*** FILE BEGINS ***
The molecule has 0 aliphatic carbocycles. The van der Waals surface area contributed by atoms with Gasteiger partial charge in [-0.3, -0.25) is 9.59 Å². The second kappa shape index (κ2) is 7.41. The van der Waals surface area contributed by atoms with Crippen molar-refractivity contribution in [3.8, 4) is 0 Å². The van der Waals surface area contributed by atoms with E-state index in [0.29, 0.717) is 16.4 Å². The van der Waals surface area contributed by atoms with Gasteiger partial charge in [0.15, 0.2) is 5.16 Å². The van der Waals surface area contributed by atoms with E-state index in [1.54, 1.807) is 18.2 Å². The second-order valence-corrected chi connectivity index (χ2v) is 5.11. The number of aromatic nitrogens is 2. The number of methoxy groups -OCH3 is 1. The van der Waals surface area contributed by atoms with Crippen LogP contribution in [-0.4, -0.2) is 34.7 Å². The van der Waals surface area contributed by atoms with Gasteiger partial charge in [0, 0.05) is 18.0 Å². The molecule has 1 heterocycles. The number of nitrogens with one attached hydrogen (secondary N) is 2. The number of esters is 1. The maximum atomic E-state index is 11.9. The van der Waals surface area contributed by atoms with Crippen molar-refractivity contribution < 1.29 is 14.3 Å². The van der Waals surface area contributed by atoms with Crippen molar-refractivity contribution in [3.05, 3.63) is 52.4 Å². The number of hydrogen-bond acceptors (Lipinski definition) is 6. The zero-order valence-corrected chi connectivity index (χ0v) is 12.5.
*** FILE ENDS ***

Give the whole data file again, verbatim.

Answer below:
The molecule has 0 aliphatic carbocycles. The van der Waals surface area contributed by atoms with Gasteiger partial charge in [-0.3, -0.25) is 9.59 Å². The second kappa shape index (κ2) is 7.41. The van der Waals surface area contributed by atoms with Crippen molar-refractivity contribution in [3.8, 4) is 0 Å². The van der Waals surface area contributed by atoms with E-state index in [0.29, 0.717) is 16.4 Å². The van der Waals surface area contributed by atoms with Gasteiger partial charge in [0.15, 0.2) is 5.16 Å². The van der Waals surface area contributed by atoms with E-state index in [1.54, 1.807) is 18.2 Å². The second-order valence-corrected chi connectivity index (χ2v) is 5.11. The number of aromatic nitrogens is 2. The number of methoxy groups -OCH3 is 1. The van der Waals surface area contributed by atoms with Crippen LogP contribution in [-0.4, -0.2) is 34.7 Å². The van der Waals surface area contributed by atoms with Gasteiger partial charge in [0, 0.05) is 18.0 Å². The molecule has 1 heterocycles. The number of nitrogens with one attached hydrogen (secondary N) is 2. The number of esters is 1. The maximum atomic E-state index is 11.9. The van der Waals surface area contributed by atoms with Crippen molar-refractivity contribution < 1.29 is 14.3 Å². The van der Waals surface area contributed by atoms with Crippen molar-refractivity contribution in [3.05, 3.63) is 52.4 Å². The number of hydrogen-bond acceptors (Lipinski definition) is 6. The zero-order valence-corrected chi connectivity index (χ0v) is 12.5.